FindLaw KnowledgeBasePublished: 2010-03-26
Prescription drug abuse is on the rise in New Jersey and around the country, posing serious health risks and driving new lucrative criminal enterprises. This month, police in the north New Jersey town of Fairview found $5 million worth of prescription drugs in a home where three men and a teen lived.
The stash included 15,000 bottles of prescription painkillers, AIDS medicines and other legal prescription drugs, according to a report on NorthJersey.com. While most illicit drug abuse is declining, particularly among teens, misuse of legal drugs is growing fast. The U.S. Department of Health and Human Services estimates that about one-third of all drug abuse in the U.S. is prescription drug abuse.
The National Institute on Drug Abuse reports that at least 15 million Americans used a prescription pain reliever, tranquilizer, stimulant or sedative for non-medical purposes at least once in 2008.
Vicodin, OxyContin and other prescription painkillers are the most commonly abused prescription drugs. A NIDA-funded survey in 2008 reported that 10 percent of high school seniors abused Vicodin in the previous year, and 5 percent had abused OxyContin. High doses of prescription painkillers can slow breathing enough to kill users, as can non-prescribed combinations with other prescription drugs.
Federal officials partly blame the spike in prescription drug abuse on the estimated 800,000 Internet sites that sell drugs "and will ship them to households (with) no questions asked."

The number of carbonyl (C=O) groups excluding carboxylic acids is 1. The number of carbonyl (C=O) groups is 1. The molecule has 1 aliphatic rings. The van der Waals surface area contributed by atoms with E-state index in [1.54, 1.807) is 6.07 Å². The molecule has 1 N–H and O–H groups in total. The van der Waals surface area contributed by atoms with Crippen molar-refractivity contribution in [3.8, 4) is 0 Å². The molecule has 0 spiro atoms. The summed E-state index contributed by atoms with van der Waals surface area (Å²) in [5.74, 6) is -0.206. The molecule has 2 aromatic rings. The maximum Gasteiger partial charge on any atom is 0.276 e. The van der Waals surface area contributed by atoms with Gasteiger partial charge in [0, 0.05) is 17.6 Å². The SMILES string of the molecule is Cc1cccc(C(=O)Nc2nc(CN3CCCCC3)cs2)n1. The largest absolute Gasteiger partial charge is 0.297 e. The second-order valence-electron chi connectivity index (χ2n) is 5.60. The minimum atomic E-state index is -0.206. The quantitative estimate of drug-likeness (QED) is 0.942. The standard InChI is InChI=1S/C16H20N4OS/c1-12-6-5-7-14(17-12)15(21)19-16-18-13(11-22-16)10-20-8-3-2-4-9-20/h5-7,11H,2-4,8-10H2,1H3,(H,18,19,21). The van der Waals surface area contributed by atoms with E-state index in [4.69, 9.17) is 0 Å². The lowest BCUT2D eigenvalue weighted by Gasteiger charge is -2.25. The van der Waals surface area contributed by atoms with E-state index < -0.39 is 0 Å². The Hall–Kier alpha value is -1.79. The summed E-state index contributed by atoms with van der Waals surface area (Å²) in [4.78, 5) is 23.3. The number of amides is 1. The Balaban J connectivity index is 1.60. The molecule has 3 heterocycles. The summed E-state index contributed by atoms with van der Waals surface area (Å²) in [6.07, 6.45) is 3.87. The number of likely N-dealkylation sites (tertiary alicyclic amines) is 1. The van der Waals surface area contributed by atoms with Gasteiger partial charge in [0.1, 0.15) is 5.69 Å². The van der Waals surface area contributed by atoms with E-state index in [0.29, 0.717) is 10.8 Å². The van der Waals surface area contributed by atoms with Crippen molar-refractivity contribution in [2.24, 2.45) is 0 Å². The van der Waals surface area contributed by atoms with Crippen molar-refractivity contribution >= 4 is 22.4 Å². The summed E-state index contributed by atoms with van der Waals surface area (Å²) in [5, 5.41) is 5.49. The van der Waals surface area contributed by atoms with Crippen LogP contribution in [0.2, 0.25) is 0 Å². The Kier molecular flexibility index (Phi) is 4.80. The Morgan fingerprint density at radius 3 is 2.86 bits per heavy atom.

However, police said the drugs in the $5 million New Jersey stash were reportedly obtained with prescriptions at traditional pharmacies in New York and New Jersey.
Future Crack Down illegal Use of Prescription Drugs
The National Alliance for Model State Drug Laws and other groups are working with states to crack down on illegal prescriptions and illicit sales of legal drugs. According to the NAMSDL, the New Jersey state government has approved a new prescription drug monitoring program, but is not yet operating.
At least 34 other states have operational monitoring programs, which include a statewide database of pharmacies and prescriptions. The goal is to track use and abuse trends, and find individuals who may be using forged prescriptions or obtaining large amounts of the same class of drugs.
In New Jersey, prescription fraud and forgery and illegal possession and distribution of prescription drugs can bring heavy fines and prison sentences. This month, a New York doctor was sentenced to three years in New Jersey state prison and a $700,000 fine for Medicare fraud and illegally selling prescriptions to seniors.
Contact an Attorney
If you have questions about New Jersey’s new drug monitoring program and how it may affect you when implemented or about penalties that may be associated with illegal use of prescription drugs, please speak to an experienced attorney in your area. A lawyer can help explain your legal rights and the best options for you depending on your situation.